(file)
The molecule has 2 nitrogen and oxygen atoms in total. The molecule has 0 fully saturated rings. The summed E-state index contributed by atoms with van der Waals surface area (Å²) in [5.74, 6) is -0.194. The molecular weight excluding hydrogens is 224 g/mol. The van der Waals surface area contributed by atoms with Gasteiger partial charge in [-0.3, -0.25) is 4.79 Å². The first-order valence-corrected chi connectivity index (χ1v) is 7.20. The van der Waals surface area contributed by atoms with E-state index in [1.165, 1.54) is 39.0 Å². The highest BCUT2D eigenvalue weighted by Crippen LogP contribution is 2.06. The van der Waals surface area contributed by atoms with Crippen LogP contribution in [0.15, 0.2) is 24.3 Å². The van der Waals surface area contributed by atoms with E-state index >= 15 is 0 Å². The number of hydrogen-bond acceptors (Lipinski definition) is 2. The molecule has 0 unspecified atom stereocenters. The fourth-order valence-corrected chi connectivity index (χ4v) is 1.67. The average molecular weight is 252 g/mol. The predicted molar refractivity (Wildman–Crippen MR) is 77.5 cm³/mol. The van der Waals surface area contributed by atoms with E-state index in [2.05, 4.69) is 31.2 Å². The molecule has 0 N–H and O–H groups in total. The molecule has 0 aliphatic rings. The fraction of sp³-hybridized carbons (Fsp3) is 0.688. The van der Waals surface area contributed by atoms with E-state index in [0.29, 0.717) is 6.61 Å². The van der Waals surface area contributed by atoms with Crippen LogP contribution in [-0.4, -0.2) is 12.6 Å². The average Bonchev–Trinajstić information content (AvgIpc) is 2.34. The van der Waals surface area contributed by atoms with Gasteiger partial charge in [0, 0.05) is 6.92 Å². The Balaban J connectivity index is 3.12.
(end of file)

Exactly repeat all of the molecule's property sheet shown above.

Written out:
The molecule has 2 nitrogen and oxygen atoms in total. The molecule has 0 fully saturated rings. The summed E-state index contributed by atoms with van der Waals surface area (Å²) in [5.74, 6) is -0.194. The molecular weight excluding hydrogens is 224 g/mol. The van der Waals surface area contributed by atoms with Gasteiger partial charge in [-0.3, -0.25) is 4.79 Å². The first-order valence-corrected chi connectivity index (χ1v) is 7.20. The van der Waals surface area contributed by atoms with E-state index in [1.165, 1.54) is 39.0 Å². The highest BCUT2D eigenvalue weighted by Crippen LogP contribution is 2.06. The van der Waals surface area contributed by atoms with Crippen LogP contribution in [0.15, 0.2) is 24.3 Å². The van der Waals surface area contributed by atoms with E-state index >= 15 is 0 Å². The number of hydrogen-bond acceptors (Lipinski definition) is 2. The molecule has 0 unspecified atom stereocenters. The fourth-order valence-corrected chi connectivity index (χ4v) is 1.67. The average molecular weight is 252 g/mol. The predicted molar refractivity (Wildman–Crippen MR) is 77.5 cm³/mol. The van der Waals surface area contributed by atoms with E-state index in [2.05, 4.69) is 31.2 Å². The molecule has 0 N–H and O–H groups in total. The molecule has 0 aliphatic rings. The fraction of sp³-hybridized carbons (Fsp3) is 0.688. The van der Waals surface area contributed by atoms with E-state index in [0.29, 0.717) is 6.61 Å². The van der Waals surface area contributed by atoms with Crippen LogP contribution in [-0.4, -0.2) is 12.6 Å². The average Bonchev–Trinajstić information content (AvgIpc) is 2.34. The van der Waals surface area contributed by atoms with Gasteiger partial charge in [0, 0.05) is 6.92 Å². The Balaban J connectivity index is 3.12.